The Mother(work)Load: How to Feel Free From Motherhood Guilt

Being a mother is a tough gig. If you’ve ever had a conversation with one, you’ll already know about the sleepless nights and endless dirty nappies. But there’s one thing that no one can prepare you for, and that’s the guilt. Your tiny little person is perfect; perfect hands, perfect feet – everything is perfect. But even your best intentions can go out of the window. There’s no such thing as a perfect parent – that can feel really hard to forgive yourself for. But go easy on yourself. Just remember that you’re a human being, you’re learning, and you’re just doing what you need to do to get by.

Read on to pick up some tips for breaking free from the motherhood guilt.

A woman’s place is everywhere

In the not too distant past, women were expected to stay at home to maintain domestic bliss and raise the children, while the men went out to earn the money. Fast forward 50 years and now, women are working just as much as men (albeit with a gender pay gap), but also still doing the large majority of work at home and for the family.

In 2016, according to the Office for National Statistics, women did almost 60% more unpaid work than men. The study showed that on average, men did 16 hours a week of unpaid work, which included adult care and child care, laundry and cleaning. This was compared to 26 hours a week of unpaid work done by women.

These figures didn’t include the mental and emotional labour of ‘worry work’ – so called because women often occupy the role of residential worrier. They notice when food needs buying, clothes need replacing, they stay on top of doctor’s appointments, they schedule after school activities and arrange playdates, they remember birthdays and buy gifts, the list goes on… Women essentially write the to-do list for the whole family.

“Work like you haven’t got children and be a mother as though you don’t have a job.”

This is a lot of work to stay on top of. It’s no wonder that things might slip sometimes. When it comes to feeling guilty about not managing this huge workload seamlessly, the first step towards freeing yourself from guilt is realising that it’s not your personal failure to keep up – the system is stacked against you!

There are ways to prioritise, delegate and manage the heavy workload of motherhood, just like with any other workload! Here are some top tips for shaking it off:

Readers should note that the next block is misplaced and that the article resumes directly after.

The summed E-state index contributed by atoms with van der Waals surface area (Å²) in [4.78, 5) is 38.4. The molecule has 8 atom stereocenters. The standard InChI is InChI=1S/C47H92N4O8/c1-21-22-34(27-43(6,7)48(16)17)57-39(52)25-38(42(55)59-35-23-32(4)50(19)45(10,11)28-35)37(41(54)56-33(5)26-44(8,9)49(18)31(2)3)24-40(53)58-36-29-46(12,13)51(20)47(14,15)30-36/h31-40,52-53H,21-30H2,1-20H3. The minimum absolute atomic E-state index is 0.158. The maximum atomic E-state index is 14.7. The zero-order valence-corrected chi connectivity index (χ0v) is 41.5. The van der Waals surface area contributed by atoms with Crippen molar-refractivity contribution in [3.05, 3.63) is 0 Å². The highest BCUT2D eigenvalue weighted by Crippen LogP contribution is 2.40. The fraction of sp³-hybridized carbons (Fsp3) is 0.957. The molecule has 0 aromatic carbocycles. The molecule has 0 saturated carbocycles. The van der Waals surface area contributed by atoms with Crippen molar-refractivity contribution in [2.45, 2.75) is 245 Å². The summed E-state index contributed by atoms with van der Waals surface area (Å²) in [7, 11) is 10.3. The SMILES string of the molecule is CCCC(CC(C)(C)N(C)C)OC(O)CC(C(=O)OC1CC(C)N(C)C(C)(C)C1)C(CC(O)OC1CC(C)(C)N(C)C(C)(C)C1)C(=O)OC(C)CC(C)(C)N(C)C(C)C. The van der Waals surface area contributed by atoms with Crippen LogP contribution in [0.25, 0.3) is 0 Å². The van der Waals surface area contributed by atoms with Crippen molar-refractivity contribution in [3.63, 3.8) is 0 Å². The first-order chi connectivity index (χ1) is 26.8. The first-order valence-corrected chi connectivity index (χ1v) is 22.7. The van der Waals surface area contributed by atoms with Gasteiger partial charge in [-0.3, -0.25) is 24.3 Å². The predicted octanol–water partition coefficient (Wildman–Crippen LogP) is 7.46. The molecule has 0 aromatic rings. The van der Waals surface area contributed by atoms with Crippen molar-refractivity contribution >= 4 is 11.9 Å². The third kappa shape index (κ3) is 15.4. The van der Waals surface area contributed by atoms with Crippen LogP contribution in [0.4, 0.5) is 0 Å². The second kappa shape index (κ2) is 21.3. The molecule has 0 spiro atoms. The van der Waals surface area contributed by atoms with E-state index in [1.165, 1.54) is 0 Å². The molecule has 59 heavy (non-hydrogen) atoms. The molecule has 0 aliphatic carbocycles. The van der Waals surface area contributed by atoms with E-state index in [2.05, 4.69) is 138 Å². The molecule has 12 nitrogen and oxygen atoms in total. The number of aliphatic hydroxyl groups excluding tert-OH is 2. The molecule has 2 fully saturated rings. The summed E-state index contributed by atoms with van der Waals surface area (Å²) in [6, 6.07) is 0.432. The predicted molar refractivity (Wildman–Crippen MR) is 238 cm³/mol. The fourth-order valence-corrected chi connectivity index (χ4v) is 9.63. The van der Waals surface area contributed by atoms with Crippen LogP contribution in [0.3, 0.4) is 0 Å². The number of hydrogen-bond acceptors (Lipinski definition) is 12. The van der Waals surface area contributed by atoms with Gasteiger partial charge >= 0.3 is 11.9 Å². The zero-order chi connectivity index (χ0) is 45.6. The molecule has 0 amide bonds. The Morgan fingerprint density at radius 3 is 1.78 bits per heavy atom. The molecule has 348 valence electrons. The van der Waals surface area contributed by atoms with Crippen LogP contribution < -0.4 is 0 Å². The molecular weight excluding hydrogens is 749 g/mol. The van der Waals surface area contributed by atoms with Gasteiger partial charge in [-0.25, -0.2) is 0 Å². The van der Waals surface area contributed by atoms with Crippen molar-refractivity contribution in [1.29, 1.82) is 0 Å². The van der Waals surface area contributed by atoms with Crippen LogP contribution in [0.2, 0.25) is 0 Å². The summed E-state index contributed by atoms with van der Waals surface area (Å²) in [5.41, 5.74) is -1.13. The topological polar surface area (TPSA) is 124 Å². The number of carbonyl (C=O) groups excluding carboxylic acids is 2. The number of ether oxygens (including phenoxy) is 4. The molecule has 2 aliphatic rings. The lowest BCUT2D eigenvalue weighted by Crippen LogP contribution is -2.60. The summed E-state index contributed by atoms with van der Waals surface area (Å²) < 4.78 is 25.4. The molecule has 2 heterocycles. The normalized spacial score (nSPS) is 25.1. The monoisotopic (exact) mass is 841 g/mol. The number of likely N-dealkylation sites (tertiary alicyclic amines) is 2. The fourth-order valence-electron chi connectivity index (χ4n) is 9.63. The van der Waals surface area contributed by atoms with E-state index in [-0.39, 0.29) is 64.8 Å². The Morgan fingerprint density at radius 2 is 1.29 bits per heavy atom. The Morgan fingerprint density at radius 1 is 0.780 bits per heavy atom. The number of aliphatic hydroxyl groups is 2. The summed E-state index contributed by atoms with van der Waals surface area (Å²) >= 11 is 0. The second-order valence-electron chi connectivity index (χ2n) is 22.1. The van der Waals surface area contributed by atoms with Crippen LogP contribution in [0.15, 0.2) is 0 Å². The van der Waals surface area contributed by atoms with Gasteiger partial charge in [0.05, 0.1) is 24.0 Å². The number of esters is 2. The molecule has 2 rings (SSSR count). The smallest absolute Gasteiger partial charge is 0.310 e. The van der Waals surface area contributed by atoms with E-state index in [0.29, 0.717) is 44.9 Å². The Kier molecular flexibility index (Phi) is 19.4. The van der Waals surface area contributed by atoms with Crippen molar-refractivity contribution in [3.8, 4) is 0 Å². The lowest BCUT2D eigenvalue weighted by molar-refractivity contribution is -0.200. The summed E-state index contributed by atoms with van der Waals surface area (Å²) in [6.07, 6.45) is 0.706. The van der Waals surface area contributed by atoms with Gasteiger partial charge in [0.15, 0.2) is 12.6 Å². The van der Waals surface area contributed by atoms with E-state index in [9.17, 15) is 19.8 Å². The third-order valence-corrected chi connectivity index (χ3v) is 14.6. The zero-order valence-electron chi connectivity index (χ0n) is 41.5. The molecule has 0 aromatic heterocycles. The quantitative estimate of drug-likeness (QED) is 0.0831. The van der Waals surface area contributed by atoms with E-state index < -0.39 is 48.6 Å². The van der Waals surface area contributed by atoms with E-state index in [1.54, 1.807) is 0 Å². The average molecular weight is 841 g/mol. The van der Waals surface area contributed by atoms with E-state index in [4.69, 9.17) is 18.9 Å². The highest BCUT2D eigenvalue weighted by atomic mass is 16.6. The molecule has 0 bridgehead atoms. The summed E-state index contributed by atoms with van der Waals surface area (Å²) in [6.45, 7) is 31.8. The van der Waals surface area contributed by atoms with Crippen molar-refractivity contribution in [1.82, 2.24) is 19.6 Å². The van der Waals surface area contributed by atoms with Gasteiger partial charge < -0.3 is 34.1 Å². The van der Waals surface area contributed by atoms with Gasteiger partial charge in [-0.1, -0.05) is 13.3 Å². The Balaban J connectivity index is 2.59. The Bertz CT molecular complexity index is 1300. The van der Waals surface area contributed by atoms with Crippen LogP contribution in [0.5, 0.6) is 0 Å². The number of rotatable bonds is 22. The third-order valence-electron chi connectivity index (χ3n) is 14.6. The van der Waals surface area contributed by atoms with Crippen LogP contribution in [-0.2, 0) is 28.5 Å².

Don’t be too particular

J.K Rowling was famously quoted: “People very often say to me, ‘How did you do it? How did you raise a baby and write a book?’ and the answer is, I didn’t do housework for four years! I’m not Superwoman.”

She’s onto something here. You can’t be everything to everybody all at once. Maybe ditching all of the housework for four years is a bit extreme – but some things can slide a little if it means that you’re making more time for what matters to you.

Share the load

If you’re lucky enough to be raising your child with a partner, then it feels important to ensure that you’re both pulling an equal amount of weight, so that one of you doesn’t burn out – especially if you both work. More countries are introducing shared parental leave. This is a brilliant cultural change, as it means that both mothers and fathers can be involved in their children’s lives from the very beginning, and understand the ins and outs of their care, leaving no excuse for one partner to take the lead over the other.

Let go of control

Maybe you’re 100% times better than your partner at doing the laundry, choosing the food for packed lunches and organising the home diary – but only because you’re very well practiced. Ultimately, taking everything on by yourself isn’t sustainable. Could you draw up a list of all your weekly tasks and split them up amongst your family members? It might feel difficult at first to delegate and let go of control, but eventually you might find a new, healthier norm and they might learn a thing or two about how to run a tight operation.

Commit and communicate

Carrying the weight of parenting equally between two partners takes hard work and good communication. But if you’re able to strike that balance, that hard work will pay itself off. And if you’re not in a position to split the load with a partner or with other family members, then go easy on yourself – you’re doing an amazing job!

Audience participation

We’ve already covered getting your partner involved, but for some of us this isn’t always an option, and even when it is, getting the little ones involved is a great way to teach them good habits. When they’re old enough, get your kids to run a vacuum cleaner around, making tidying up a fun activity for all the family! You could even set up a reward system to thank them for their hard work.

If you’re looking for a product that makes life a little easier, Natracare’s Organic Cotton Babywipes are the biodegradable, compostable and guilt-free choice for wiping up messy faces and bums.

Do you have any top tips for striking a good balance at home when it comes to parenting? Let us know in the comments below!

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